Nokia announced today it put down $60 million to purchase Seattle-based digital music distributor Loudeye. The deal surely indicates that Nokia plans an expansion of its direct-to-consumer content moves. To that end, Nokia said of the deal:
"The multi-function mobile device will become the preferred medium for enjoying music and Nokia is leading this trend. With music optimized products like the Nokia N91 and other Nokia devices, Nokia sold more than 15 million music enabled devices in the 2nd quarter, making it the world's largest manufacture of digital music players.
"Music is a key experience for Nokia and Nokia Nseries multimedia computers and we want to be able to offer the best fully integrated mobile music experience to our customers. Loudeye brings a number of key assets to Nokia, including a great team of people, a substantial content catalogue and a robust service platform that will help us to achieve this objective," said Anssi Vanjoki, executive vice president and general manager, Multimedia, Nokia. "People should be able to access all the music they want, anywhere, anytime and at a reasonable cost. With this acquisition, we aim to deliver that vision and a comprehensive music experience to Nokia device owners during 2007."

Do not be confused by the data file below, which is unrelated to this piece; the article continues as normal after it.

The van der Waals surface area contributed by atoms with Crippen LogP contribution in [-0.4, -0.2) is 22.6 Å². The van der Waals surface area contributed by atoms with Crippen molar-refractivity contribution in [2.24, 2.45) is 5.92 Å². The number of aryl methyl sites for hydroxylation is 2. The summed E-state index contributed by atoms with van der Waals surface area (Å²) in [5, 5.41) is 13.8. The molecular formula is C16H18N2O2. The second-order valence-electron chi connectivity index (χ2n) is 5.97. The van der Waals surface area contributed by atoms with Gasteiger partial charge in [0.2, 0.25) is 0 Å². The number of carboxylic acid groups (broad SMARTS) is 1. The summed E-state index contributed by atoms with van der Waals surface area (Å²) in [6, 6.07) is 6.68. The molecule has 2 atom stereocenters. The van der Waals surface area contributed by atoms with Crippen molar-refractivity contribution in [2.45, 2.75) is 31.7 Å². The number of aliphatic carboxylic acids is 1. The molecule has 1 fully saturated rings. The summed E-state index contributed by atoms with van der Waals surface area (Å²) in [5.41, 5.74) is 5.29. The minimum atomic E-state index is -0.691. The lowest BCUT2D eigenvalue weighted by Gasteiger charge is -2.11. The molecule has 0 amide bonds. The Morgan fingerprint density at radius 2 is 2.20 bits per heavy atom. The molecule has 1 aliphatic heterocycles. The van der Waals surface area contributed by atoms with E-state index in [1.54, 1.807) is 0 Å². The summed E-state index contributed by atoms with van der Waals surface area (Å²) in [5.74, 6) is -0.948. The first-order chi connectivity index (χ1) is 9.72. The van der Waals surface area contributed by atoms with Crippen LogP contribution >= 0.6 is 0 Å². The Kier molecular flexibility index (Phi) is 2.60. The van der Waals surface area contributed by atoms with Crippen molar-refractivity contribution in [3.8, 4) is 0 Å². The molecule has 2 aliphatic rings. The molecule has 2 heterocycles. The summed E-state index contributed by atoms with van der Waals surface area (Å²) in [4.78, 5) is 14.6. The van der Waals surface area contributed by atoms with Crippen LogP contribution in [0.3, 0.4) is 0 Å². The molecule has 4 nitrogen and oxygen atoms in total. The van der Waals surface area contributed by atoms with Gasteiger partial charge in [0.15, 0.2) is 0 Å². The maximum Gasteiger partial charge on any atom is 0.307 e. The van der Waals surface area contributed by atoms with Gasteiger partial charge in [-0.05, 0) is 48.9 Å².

Loudeye currently operates in 60 countries and has license to distribute some 1.6 million songs, presumably not all Finnish folk music, so they will come locked and loaded with plenty of content to sell. Question is, how will this sit with operators looking to make a buck/yen/euro with their own digital content download services? One interesting issue is that Nokia has been going direct with its N Series devices as well as selling some through operators, so consumer have begun having greater choice of device purchasing and service bundling as well.
It is also probably a counter to moves like Microsoft's telegraphing of Zune's music capabilities (interestingly, Loudeye drives MSN's music stores in some countries). Time will tell, but the mobile music market is getting hotter than a New York streetcorner at the moment.